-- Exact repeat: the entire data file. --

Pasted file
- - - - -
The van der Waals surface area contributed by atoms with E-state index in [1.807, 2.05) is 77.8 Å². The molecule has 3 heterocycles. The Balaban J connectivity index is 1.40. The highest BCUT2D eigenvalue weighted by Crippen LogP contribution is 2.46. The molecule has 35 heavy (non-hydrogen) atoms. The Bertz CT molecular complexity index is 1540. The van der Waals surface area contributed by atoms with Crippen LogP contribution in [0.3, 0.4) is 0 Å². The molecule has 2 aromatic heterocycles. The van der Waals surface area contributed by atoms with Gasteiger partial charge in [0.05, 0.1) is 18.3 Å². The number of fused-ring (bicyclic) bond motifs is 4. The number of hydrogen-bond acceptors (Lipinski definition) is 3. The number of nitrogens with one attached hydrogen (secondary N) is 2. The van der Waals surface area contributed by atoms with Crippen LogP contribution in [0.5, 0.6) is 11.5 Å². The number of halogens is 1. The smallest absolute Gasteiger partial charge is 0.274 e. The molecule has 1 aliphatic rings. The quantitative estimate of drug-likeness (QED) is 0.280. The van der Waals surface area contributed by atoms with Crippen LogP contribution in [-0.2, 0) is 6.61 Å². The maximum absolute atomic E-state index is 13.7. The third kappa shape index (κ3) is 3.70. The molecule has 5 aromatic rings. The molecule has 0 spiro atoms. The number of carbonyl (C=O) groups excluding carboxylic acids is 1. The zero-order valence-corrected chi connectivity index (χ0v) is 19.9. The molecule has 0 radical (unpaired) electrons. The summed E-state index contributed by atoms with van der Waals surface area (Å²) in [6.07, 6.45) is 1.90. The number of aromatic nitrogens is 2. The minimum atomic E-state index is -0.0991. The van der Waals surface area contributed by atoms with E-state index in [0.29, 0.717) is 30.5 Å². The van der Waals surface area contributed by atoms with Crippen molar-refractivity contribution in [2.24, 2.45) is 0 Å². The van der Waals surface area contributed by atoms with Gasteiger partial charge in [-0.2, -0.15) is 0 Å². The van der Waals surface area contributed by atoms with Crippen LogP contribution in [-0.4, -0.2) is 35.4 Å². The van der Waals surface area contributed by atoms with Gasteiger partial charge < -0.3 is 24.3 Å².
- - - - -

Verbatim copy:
The van der Waals surface area contributed by atoms with E-state index in [1.807, 2.05) is 77.8 Å². The molecule has 3 heterocycles. The Balaban J connectivity index is 1.40. The highest BCUT2D eigenvalue weighted by Crippen LogP contribution is 2.46. The molecule has 35 heavy (non-hydrogen) atoms. The Bertz CT molecular complexity index is 1540. The van der Waals surface area contributed by atoms with Crippen LogP contribution in [0.3, 0.4) is 0 Å². The molecule has 2 aromatic heterocycles. The van der Waals surface area contributed by atoms with Gasteiger partial charge in [0.05, 0.1) is 18.3 Å². The number of fused-ring (bicyclic) bond motifs is 4. The number of hydrogen-bond acceptors (Lipinski definition) is 3. The number of nitrogens with one attached hydrogen (secondary N) is 2. The van der Waals surface area contributed by atoms with Crippen LogP contribution in [0.5, 0.6) is 11.5 Å². The number of halogens is 1. The smallest absolute Gasteiger partial charge is 0.274 e. The molecule has 1 aliphatic rings. The quantitative estimate of drug-likeness (QED) is 0.280. The van der Waals surface area contributed by atoms with Crippen LogP contribution in [-0.2, 0) is 6.61 Å². The maximum absolute atomic E-state index is 13.7. The third kappa shape index (κ3) is 3.70. The molecule has 5 aromatic rings. The molecule has 0 spiro atoms. The number of carbonyl (C=O) groups excluding carboxylic acids is 1. The zero-order valence-corrected chi connectivity index (χ0v) is 19.9. The molecule has 0 radical (unpaired) electrons. The summed E-state index contributed by atoms with van der Waals surface area (Å²) in [6.07, 6.45) is 1.90. The number of aromatic nitrogens is 2. The minimum atomic E-state index is -0.0991. The van der Waals surface area contributed by atoms with E-state index in [0.29, 0.717) is 30.5 Å². The van der Waals surface area contributed by atoms with Crippen molar-refractivity contribution in [2.24, 2.45) is 0 Å². The van der Waals surface area contributed by atoms with Gasteiger partial charge in [-0.2, -0.15) is 0 Å². The van der Waals surface area contributed by atoms with Crippen LogP contribution in [-0.4, -0.2) is 35.4 Å². The van der Waals surface area contributed by atoms with Gasteiger partial charge < -0.3 is 24.3 Å².